Changes and Challenges Ahead for Procurement Process
Part four of a four-part article on procurement
Change never stops, whether the change relates to facility operations or the technology departments use in performing tasks. In each case, though, the change affects the procurement process. For Walinski, the next change involves the way building occupants do their jobs.
“We have an open-office setup in two of our locations,” he says. “We’re not committed to it for the corporation yet, but we’re trying it in certain areas. This affects product specification.
“We spent probably a year to peers and to other parts of our corporation and pulling out white papers and anything we could find online to find the things that were 100 percent positive and 100 percent negative. We’re not just trying to be more sustainable. We’re also trying to make the people that work there more happy, which is a challenge in itself. We’re lucky that the company now has a great culture of sustainability, but you don’t want to inconvenience people too much by not having researched changes enough.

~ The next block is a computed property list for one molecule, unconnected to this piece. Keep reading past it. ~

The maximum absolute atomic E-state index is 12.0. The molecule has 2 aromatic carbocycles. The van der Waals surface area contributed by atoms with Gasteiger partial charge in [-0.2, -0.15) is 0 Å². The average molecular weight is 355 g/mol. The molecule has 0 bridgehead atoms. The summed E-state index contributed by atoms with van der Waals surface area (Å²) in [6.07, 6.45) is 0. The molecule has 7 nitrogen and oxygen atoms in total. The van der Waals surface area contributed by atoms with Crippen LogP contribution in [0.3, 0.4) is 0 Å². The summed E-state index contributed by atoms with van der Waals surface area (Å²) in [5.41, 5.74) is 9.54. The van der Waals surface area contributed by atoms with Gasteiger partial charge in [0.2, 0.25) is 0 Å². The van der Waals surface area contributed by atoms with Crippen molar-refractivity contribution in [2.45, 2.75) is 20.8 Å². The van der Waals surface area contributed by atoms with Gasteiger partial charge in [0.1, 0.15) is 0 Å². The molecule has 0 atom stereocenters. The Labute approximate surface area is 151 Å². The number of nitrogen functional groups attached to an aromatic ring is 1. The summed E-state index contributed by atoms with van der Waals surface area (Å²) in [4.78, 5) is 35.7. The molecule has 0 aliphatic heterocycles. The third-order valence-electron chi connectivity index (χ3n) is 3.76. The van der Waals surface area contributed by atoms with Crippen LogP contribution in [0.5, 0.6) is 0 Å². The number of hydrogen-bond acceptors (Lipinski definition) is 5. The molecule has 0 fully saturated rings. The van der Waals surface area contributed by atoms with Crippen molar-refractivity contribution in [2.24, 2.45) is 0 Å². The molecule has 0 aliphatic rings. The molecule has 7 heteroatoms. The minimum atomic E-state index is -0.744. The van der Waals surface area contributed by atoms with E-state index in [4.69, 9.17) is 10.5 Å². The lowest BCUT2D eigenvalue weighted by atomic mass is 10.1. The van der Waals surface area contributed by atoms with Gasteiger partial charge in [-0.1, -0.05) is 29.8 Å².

For McManus, the change involves equipment he might be able to take advantage of in the not-too-distant future.
“I’m waiting for mowers that don’t require an operator,” he says. “That’s got to be coming in the next five years, I would think. I can see a guy like me with a fleet of those on the back of a trailer. They don’t have to be told what to do. It’s already been programmed in. Over time, as we lose people, this will be the way to go.”